With its multi-billion dollar financial contribution to the Colombian government’s Plan Colombia (part of our “war on drugs”), the U.S. government hoped to reduce drug abuse in the states by eliminating coca production in Colombia. But the strategy has failed and many believe has led instead to an increase in violence and human rights abuses. Part of this mostly military package pays coca farmers to uproot their crops in favor of legal ones. But it doesn’t address the root problems of social, political and economic injustice. Until the Colombian people can vastly improve their standard of living, coca is just too attractive a crop.

But it’s in this scenario where the power of Fair Trade can be truly felt. Neither coca nor conventional coffee delivers a living wage to most small farmers. Fair Trade and organic coffee are the best alternatives, as they provide a fair price and greater stability for families and communities. And purchasing Fair Trade Colombian coffee is a tangible, effective way for Americans concerned about the impact of drugs in both countries to help gain security and freedom for the Colombian people.

The source for Café Campesino’s Colombian origin coffee is Cosurca, a campesino cooperative made up of 14 grassroots associations and cooperatives throughout four municipalities. Its 615 families work coffee farms, using organic techniques, in the Macizo region and the Cordillera Occidental of the Andes. One of the most innovative projects Cosurca has initiated is large-scale composting. Cosurca members are collecting compostable materials in eight communities, generating more organic fertilizer for their farms and reducing solid waste. Their practices result in a superior product with superb flavor.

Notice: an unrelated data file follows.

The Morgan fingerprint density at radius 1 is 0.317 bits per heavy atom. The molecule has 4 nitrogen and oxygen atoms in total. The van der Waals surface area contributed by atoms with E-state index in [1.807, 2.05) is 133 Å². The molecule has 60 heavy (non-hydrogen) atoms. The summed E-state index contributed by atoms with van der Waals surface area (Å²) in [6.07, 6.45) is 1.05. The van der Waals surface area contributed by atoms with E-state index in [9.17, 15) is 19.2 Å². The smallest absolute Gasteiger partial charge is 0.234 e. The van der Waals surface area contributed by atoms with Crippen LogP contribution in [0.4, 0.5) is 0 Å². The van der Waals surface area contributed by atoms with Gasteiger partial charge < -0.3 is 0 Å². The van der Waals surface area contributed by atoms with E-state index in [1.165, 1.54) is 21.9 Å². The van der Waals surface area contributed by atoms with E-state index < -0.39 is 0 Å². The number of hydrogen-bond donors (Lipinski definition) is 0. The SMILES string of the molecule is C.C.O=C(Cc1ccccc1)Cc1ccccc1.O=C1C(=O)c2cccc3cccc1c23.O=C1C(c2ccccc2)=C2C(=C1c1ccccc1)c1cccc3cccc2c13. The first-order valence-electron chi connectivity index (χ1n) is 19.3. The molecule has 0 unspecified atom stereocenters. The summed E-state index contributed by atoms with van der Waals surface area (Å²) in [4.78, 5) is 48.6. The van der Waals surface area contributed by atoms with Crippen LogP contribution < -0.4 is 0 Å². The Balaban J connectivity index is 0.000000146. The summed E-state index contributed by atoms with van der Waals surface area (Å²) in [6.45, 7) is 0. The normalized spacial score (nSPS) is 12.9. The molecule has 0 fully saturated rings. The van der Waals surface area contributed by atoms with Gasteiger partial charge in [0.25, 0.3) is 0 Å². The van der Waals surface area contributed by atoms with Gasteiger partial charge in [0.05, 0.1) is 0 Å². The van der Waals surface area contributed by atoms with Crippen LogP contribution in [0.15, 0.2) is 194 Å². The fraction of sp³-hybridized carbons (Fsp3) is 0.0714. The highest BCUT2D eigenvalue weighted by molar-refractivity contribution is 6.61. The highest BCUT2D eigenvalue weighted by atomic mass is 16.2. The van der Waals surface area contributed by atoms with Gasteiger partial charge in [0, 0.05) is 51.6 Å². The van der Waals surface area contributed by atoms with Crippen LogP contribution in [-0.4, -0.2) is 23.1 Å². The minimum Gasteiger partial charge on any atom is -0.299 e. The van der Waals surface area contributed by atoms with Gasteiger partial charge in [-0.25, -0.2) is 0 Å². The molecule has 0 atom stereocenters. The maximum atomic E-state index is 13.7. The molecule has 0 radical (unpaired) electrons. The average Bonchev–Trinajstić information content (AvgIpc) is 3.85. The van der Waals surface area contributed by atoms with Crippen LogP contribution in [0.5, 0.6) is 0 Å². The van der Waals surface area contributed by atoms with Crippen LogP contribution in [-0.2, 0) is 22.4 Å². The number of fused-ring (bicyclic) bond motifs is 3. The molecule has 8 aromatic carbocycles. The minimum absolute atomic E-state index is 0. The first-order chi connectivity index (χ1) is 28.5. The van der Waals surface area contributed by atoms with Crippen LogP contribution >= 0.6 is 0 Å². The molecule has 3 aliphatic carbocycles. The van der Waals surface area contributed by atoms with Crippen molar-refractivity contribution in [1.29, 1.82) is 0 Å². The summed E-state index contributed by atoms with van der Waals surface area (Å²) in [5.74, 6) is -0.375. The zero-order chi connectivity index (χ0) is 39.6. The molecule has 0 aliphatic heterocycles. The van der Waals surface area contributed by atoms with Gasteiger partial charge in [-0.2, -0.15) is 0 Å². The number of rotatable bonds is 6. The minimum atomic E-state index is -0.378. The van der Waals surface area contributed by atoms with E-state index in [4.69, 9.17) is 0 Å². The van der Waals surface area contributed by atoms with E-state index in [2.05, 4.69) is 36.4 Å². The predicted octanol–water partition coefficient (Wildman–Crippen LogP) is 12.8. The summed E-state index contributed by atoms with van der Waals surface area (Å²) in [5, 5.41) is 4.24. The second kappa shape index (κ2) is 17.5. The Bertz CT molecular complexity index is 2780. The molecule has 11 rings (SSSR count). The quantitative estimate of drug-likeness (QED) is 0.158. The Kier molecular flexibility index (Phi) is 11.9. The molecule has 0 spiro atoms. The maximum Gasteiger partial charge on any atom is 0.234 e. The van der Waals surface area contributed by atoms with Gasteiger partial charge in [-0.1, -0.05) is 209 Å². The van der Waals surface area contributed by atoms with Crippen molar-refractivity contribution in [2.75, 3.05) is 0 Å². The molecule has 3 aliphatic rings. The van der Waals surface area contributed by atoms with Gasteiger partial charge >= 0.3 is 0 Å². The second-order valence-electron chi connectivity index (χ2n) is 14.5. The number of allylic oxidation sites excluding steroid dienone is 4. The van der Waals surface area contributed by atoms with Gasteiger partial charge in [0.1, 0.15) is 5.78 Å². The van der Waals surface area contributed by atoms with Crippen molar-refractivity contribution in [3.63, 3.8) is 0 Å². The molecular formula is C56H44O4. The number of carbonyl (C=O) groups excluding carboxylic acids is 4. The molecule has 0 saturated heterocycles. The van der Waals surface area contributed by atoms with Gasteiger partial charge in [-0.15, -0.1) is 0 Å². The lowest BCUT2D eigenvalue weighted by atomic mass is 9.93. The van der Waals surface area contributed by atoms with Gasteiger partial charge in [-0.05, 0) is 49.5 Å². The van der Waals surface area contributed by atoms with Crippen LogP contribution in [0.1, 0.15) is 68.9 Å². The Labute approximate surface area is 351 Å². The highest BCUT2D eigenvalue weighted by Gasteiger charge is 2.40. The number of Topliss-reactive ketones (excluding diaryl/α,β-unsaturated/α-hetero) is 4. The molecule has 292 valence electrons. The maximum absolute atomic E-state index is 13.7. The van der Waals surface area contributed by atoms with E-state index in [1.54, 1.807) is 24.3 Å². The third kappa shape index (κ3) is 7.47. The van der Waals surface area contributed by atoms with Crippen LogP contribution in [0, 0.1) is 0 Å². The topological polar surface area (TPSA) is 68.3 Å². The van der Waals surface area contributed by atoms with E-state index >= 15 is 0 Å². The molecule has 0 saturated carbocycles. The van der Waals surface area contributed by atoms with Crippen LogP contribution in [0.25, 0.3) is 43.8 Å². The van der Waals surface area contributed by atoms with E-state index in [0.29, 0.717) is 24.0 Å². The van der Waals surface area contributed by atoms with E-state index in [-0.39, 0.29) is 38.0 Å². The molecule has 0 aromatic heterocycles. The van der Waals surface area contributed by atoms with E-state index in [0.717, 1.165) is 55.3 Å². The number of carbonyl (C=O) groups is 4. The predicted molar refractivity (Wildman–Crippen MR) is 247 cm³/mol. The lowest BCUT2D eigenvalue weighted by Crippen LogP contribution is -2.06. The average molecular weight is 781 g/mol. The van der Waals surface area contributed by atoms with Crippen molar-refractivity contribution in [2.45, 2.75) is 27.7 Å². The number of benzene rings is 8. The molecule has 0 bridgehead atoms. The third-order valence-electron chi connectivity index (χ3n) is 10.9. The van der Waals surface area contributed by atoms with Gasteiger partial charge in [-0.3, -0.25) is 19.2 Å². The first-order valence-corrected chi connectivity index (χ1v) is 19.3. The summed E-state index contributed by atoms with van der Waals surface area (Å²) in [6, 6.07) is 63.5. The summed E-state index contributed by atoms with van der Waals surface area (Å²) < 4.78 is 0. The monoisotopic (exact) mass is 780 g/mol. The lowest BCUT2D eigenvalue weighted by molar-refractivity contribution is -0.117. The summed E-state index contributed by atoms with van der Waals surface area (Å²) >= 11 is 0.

Until now, Café Campesino only sold its Colombia origin coffee to our wholesale accounts. For the first time, we’re making it available to coffee lovers everywhere through our Yahoo store. And we’re offering it at a special discount to our Fair Grounds readers. Click here to try it for yourself!

On July 20th, Colombia celebrates Independence Day, a joyous occasion marking 183 years of independence from Spanish oppression. But the people of Colombia will never be truly free until the current cycle of violence is ended. It won’t happen overnight, and it will take extraordinary efforts, but Colombians are hopeful that peace will come to their land someday soon. And when it does, these proud people will welcome the world with open arms.

— While traveling in many parts of Colombia can be dangerous (especially for Americans), it is still possible to experience the magic and mystique of this remarkable country. Check out the travel links at the end of this newsletter for some helpful touring information.